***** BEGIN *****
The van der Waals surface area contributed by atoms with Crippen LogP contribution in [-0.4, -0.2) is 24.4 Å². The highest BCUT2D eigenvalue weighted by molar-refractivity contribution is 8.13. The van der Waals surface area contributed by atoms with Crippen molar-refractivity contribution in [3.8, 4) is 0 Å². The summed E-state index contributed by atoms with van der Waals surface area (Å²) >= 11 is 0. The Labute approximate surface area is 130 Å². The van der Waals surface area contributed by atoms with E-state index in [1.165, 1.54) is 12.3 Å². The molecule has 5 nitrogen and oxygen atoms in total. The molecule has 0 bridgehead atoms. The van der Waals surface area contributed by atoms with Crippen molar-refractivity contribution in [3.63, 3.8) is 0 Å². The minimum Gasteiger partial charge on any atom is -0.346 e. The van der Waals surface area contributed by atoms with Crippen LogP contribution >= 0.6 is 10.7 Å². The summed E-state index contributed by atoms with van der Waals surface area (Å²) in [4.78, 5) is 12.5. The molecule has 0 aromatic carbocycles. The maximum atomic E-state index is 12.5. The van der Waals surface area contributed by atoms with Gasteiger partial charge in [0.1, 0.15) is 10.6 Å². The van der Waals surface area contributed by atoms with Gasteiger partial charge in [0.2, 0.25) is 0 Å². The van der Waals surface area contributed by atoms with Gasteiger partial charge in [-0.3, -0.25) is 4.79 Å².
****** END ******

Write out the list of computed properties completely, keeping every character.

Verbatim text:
The van der Waals surface area contributed by atoms with Crippen LogP contribution in [-0.4, -0.2) is 24.4 Å². The highest BCUT2D eigenvalue weighted by molar-refractivity contribution is 8.13. The van der Waals surface area contributed by atoms with Crippen molar-refractivity contribution in [3.8, 4) is 0 Å². The summed E-state index contributed by atoms with van der Waals surface area (Å²) >= 11 is 0. The Labute approximate surface area is 130 Å². The van der Waals surface area contributed by atoms with E-state index in [1.165, 1.54) is 12.3 Å². The molecule has 5 nitrogen and oxygen atoms in total. The molecule has 0 bridgehead atoms. The van der Waals surface area contributed by atoms with Crippen molar-refractivity contribution in [3.63, 3.8) is 0 Å². The minimum Gasteiger partial charge on any atom is -0.346 e. The van der Waals surface area contributed by atoms with Crippen LogP contribution >= 0.6 is 10.7 Å². The summed E-state index contributed by atoms with van der Waals surface area (Å²) in [4.78, 5) is 12.5. The molecule has 0 aromatic carbocycles. The maximum atomic E-state index is 12.5. The van der Waals surface area contributed by atoms with Gasteiger partial charge in [0.1, 0.15) is 10.6 Å². The van der Waals surface area contributed by atoms with Gasteiger partial charge in [0.2, 0.25) is 0 Å². The van der Waals surface area contributed by atoms with Gasteiger partial charge in [-0.3, -0.25) is 4.79 Å².